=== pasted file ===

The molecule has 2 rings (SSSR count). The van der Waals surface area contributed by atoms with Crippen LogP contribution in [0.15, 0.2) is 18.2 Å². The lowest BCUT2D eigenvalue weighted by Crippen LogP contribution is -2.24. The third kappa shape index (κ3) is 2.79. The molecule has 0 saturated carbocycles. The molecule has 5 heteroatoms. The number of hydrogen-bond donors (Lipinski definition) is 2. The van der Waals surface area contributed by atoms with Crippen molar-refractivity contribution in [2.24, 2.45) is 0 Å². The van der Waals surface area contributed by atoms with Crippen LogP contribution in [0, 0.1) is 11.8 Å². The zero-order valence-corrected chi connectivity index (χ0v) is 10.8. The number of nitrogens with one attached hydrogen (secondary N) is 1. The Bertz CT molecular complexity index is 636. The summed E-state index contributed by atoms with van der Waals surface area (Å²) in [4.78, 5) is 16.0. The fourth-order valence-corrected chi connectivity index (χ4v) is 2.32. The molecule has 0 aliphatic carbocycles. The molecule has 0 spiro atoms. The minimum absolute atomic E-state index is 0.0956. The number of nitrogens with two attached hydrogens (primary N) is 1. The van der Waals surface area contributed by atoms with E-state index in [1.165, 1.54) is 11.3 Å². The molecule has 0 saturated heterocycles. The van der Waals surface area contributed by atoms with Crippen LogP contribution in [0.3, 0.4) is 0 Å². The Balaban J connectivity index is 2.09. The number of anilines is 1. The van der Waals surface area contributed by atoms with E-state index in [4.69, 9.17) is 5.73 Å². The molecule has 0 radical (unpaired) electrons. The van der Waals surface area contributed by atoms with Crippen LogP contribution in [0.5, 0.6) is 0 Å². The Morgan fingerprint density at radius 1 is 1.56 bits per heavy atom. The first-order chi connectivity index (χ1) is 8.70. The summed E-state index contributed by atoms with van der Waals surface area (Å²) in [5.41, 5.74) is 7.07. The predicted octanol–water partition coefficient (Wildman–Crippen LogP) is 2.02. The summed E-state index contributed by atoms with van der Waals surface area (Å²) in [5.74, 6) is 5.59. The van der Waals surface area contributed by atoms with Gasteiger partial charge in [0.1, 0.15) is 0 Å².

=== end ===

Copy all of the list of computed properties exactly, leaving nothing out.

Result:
The molecule has 2 rings (SSSR count). The van der Waals surface area contributed by atoms with Crippen LogP contribution in [0.15, 0.2) is 18.2 Å². The lowest BCUT2D eigenvalue weighted by Crippen LogP contribution is -2.24. The third kappa shape index (κ3) is 2.79. The molecule has 0 saturated carbocycles. The molecule has 5 heteroatoms. The number of hydrogen-bond donors (Lipinski definition) is 2. The van der Waals surface area contributed by atoms with Crippen molar-refractivity contribution in [2.24, 2.45) is 0 Å². The van der Waals surface area contributed by atoms with Crippen LogP contribution in [0, 0.1) is 11.8 Å². The zero-order valence-corrected chi connectivity index (χ0v) is 10.8. The number of nitrogens with one attached hydrogen (secondary N) is 1. The Bertz CT molecular complexity index is 636. The summed E-state index contributed by atoms with van der Waals surface area (Å²) in [4.78, 5) is 16.0. The fourth-order valence-corrected chi connectivity index (χ4v) is 2.32. The molecule has 0 aliphatic carbocycles. The molecule has 0 spiro atoms. The minimum absolute atomic E-state index is 0.0956. The number of nitrogens with two attached hydrogens (primary N) is 1. The van der Waals surface area contributed by atoms with E-state index in [1.165, 1.54) is 11.3 Å². The molecule has 0 saturated heterocycles. The van der Waals surface area contributed by atoms with Crippen LogP contribution in [0.3, 0.4) is 0 Å². The Balaban J connectivity index is 2.09. The number of anilines is 1. The van der Waals surface area contributed by atoms with E-state index in [4.69, 9.17) is 5.73 Å². The molecule has 0 radical (unpaired) electrons. The van der Waals surface area contributed by atoms with Crippen LogP contribution in [0.5, 0.6) is 0 Å². The Morgan fingerprint density at radius 1 is 1.56 bits per heavy atom. The first-order chi connectivity index (χ1) is 8.70. The summed E-state index contributed by atoms with van der Waals surface area (Å²) in [5.41, 5.74) is 7.07. The predicted octanol–water partition coefficient (Wildman–Crippen LogP) is 2.02. The summed E-state index contributed by atoms with van der Waals surface area (Å²) in [5.74, 6) is 5.59. The van der Waals surface area contributed by atoms with Gasteiger partial charge in [0.1, 0.15) is 0 Å².